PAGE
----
GP practices are being urged to complain if they face problems using Choose and Book.
Dr Peter Short, a GP clinical lead for NHS Connecting for Health, told GPs at the EMIS National User Group conference earlier this month that it was important for practices to try and use the e-booking system and to speak up if problems prevented them from doing so.
He added: “I really want you to complain. If the volume of complaints and criticisms rises there’s a much greater chance of something being done.”
Dr Short said more than 17m bookings have been made using the e-booking system, but that rates of use remain around 50-55% for first outpatient appointments.
Possible reasons that rates are not rising further include slot unavailability and system integration, he said.
Dr Short also told the conference that he believed the slow performance of GP systems was a clinical safety issue.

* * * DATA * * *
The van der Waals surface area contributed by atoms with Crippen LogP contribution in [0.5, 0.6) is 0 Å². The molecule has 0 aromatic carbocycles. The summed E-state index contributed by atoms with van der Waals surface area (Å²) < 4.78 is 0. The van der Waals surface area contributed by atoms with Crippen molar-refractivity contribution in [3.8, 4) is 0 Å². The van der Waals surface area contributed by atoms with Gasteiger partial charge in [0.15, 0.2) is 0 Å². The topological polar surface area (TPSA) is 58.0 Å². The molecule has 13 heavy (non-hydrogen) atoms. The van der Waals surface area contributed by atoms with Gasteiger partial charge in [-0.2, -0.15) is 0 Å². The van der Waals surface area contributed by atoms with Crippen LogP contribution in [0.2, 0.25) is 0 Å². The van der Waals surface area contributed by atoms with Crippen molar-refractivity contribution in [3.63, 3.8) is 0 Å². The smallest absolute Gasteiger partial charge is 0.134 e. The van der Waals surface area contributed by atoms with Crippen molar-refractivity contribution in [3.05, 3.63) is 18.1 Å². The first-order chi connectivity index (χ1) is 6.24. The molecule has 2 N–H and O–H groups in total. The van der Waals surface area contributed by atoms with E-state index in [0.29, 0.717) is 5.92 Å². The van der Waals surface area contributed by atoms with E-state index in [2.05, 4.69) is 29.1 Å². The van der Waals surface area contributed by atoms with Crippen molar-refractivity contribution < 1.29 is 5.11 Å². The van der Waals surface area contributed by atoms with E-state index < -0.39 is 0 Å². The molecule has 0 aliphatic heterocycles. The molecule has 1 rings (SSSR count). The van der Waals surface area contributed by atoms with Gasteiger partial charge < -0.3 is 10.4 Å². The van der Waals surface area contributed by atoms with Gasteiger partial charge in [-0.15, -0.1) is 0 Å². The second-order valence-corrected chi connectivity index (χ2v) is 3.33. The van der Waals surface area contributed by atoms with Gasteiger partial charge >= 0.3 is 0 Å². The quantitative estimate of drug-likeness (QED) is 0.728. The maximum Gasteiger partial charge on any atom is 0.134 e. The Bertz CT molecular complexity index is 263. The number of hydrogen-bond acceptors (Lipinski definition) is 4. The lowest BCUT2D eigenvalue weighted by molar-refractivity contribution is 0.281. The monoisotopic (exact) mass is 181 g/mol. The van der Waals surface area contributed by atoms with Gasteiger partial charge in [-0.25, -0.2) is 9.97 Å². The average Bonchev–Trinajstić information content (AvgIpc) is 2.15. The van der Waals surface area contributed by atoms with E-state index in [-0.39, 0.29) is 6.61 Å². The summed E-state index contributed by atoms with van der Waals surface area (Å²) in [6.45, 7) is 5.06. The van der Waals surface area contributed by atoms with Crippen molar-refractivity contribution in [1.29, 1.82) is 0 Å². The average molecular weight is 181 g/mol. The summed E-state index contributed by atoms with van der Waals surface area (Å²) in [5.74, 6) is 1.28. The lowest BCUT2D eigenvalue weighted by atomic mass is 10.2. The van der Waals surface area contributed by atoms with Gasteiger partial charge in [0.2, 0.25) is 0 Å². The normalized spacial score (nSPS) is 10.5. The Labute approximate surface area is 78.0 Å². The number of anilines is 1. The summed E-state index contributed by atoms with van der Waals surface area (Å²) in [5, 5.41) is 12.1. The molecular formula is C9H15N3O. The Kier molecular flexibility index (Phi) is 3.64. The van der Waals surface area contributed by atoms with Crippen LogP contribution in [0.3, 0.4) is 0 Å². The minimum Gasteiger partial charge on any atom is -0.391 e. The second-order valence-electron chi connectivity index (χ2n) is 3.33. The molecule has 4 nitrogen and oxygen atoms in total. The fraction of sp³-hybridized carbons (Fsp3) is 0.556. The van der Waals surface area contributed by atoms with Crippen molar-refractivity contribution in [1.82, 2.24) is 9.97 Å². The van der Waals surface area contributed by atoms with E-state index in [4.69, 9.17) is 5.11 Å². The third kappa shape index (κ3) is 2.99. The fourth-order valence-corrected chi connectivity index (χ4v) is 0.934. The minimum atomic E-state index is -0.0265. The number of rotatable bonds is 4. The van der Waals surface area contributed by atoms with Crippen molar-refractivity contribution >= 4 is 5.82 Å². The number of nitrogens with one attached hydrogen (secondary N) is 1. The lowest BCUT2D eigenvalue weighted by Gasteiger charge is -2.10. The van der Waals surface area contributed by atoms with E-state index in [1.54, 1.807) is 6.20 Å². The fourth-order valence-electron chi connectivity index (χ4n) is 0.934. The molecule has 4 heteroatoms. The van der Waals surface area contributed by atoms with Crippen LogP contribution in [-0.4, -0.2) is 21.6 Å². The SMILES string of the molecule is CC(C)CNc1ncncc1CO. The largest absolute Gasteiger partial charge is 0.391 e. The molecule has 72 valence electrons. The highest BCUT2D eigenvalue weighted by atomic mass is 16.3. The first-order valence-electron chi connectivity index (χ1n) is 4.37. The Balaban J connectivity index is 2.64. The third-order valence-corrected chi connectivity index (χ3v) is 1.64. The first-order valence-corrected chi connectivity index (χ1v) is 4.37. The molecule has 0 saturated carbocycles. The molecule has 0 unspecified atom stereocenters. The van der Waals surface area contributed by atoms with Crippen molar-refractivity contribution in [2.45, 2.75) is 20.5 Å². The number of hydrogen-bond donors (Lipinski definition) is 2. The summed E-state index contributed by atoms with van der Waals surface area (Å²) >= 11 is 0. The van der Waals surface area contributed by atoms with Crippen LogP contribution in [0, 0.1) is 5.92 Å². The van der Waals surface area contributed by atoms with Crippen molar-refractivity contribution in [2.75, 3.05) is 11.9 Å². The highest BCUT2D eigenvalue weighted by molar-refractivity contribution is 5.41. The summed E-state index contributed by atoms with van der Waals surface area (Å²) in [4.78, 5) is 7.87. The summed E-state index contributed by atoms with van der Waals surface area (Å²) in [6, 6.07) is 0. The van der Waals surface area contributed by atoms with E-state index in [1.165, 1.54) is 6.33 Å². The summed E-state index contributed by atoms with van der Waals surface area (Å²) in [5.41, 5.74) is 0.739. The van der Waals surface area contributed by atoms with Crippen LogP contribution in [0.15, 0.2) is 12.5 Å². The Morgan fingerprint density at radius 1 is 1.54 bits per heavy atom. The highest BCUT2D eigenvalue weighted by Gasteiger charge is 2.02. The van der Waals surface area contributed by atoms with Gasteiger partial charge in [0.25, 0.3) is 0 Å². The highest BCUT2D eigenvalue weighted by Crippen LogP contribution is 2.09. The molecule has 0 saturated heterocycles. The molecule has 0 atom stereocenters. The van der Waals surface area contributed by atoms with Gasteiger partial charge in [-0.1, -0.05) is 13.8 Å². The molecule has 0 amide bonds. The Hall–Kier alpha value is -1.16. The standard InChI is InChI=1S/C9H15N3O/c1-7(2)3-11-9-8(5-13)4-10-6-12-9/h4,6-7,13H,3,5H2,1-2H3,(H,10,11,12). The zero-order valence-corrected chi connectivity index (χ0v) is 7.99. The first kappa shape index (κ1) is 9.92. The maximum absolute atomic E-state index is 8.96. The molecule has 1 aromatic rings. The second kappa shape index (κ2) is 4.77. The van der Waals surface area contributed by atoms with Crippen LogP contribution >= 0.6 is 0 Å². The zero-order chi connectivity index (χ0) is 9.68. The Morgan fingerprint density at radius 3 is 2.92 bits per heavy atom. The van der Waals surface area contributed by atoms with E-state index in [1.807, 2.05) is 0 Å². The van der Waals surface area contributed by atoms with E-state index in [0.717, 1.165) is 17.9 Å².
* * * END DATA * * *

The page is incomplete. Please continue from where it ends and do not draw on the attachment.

He said such issues were complex to resolve because they might involve hardware, software, suppliers, primary care trust informatics teams and N3. However, he also said he understood how frustrating they could be at practice level.
He advised practices to reflect their concerns to their local health informatics service in the first instance.
He added: “If there isn’t satisfaction it needs to be escalated – if necessary up to us at a national level. It’s unacceptable to have people waiting in front of screens with a patient in front of them.”
Dr Short, a GP in Buxton, Derbyshire, said primary care had a good reputation for delivering at the cutting edge and that access and mobile working would be a priority for the future, alongside data quality.
He said guidance was also being developed on sharing records with patients which he said was “high on the political agenda”.
Dr Short told EMIS users that the scope and ambition of iSoft’s electronic patient record system, Lorenzo, was enormous but he added: “I don’t see it coming into the primary care environment in the next five years because our existing systems are well ahead in terms of usability for clinicians.”
Dr Short said the focus would also be on the acute sector and said the next six months were likely to see “fewer new announcements” in the run up to the next general election.
He added: “I think that will actually be quite useful in primary care so we can have a quieter period rather than worrying about policies and new targets.”